Howard Herman | Designated Hitter: Vance Wilson reflects on journey from Wahconah Park to the majors

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Since Pittsfield made its return to organized baseball in 1985, former players, coaches and managers not only had Major League playing careers, but a number of them have gone on to manage in the minor leagues or coach in the bigs.

Some, like Greg Maddux, went on to a Hall of Fame career. Some, like Jason Isringhausen, spent 16 years in the majors — 12 of those seasons with either St. Louis or the Mets.

And there are some like Vance Wilson, who played in Pittsfield for the Mets and is now a major league coach.

The Kansas City Royals' bullpen coach is relishing his return to the majors.

"The stars just lined up," he told me, when Kansas City visited Fenway Park earlier in the month.

Wilson played for the 194 Pittsfield Mets. The manager was Howie Freiling, and Wilson was one of four Mets players off of that team to get to The Show. Jay Payton and pitcher Scott Sauerbeck had probably the best careers out of those four.

But Wilson hit an impressive .304 with two home runs and 20 runs batted in at Wahconah Park. Not bad for a player who was drafted in the 44th round of the 1994 First Year Player Draft.

"I remember everything. It's funny, but a lot of the guys we played with — Wicho Hernandez, Bo Haley, Ross Ferrier, Jay Payton, Scott Saubereck and Mark Guerra, all those names stick with you," said Wilson. "Wahconah Park was pretty special. I enjoyed it. It was the first time I was with a host family. That was pretty neat."

All right, he can recite his teammates name. But I have found that athletes — especially baseball players — tend to remember individual plays. In baseball, they remember details as minute as how a particular pitcher pitched in a particular at-bat.

"It's something about the game and the way you have to multitask through it," he said. "I remember more about the minor leagues and my friendships than I do about the majors. There's something about it."

After being released by Kansas City in 2010, Wilson began his climb toward the majors. That climb got him to Kansas City and the visitors' clubhouse at Fenway Park.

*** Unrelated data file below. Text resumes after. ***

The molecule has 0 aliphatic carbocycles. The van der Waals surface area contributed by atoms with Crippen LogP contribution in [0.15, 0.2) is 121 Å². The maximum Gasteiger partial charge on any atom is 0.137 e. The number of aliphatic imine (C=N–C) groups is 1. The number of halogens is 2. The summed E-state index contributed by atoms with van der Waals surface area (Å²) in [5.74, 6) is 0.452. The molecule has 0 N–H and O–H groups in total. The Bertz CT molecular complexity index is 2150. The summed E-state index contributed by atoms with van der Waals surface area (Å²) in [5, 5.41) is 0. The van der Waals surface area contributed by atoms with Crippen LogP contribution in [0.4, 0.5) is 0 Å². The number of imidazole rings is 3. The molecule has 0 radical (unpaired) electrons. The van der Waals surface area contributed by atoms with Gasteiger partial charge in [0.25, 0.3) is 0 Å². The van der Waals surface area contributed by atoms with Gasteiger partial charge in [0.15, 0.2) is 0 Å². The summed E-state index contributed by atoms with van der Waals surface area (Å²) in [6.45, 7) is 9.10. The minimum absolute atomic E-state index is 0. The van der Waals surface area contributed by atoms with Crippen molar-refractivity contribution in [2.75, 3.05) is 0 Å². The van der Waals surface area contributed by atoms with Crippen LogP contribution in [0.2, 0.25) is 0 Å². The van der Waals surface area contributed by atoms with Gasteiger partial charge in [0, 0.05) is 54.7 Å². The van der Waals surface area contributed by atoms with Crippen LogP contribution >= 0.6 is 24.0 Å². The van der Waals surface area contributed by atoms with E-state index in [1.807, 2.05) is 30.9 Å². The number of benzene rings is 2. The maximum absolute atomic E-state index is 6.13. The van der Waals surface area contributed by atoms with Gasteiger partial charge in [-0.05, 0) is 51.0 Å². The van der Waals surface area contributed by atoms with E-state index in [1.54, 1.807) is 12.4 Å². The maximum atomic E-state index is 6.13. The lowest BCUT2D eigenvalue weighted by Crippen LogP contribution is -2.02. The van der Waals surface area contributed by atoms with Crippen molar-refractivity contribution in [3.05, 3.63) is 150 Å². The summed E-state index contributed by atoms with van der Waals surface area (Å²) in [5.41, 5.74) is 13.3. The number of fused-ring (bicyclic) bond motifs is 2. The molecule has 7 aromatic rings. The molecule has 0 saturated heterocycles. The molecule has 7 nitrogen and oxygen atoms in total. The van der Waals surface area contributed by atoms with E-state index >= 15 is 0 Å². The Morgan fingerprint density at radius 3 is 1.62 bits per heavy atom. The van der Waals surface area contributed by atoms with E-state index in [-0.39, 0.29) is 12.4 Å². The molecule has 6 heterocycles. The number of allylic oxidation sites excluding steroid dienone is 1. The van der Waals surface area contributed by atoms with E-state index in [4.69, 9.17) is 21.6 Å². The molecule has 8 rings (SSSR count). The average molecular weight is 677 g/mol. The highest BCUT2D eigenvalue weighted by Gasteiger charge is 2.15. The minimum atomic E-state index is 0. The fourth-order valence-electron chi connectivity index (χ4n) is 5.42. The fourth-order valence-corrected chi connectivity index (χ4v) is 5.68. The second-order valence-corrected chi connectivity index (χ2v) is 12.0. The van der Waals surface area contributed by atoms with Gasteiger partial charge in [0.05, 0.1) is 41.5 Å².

"Any time you're able to be a part of something that's the highest level in the world, it's very special," he said. "There's such a small few that get the opportunity. I'm very, very lucky and excited to be here."

Wilson played six years as a backup catcher to Hall of Famer Mike Piazza in New York and two more behind Hall of Famer Ivan Rodriguez in Detroit. You get to learn a lot, even if those members of the Hall don't get out of the way a lot.

There are a lot of players who retire and then go into coaching. Many never make it to the big leagues.

"I'm one of those guys, where you have a baseball resume and this game takes you where you're supposed to be," he said. "If that's developing guys in the minor leagues or in the big leagues trying to help guys win championships, it keeps you in the game."

Wilson spent the past several years managing the Northwest Arkansas Naturals of the Class AA Texas League. The team is located in Springdale, Ark. That also happens to be where Wilson lives in the off-season with his wife Bridget and daughter Peyton.

"It's unheard of," Wilson said, of his job the lat four years. "The stadium was a mile from my house. Even though we're gone a lot, we still work at the field a lot, to be able to wake up in your own bed, help your wife in the morning or see your daughter, at least for breakfast, you can't replace it."

Wilson may be a Kansas City Royal, but he's a Boston fan.

"My daughter's going to Boston College," Wilson said. "Fortunately, my wife and I will get to spend a lot more time here, because we love the city."

Howard Herman can be reached at hherman@berkshireeagle.com, at @howardherman on Twitter, or 413-496-6253.


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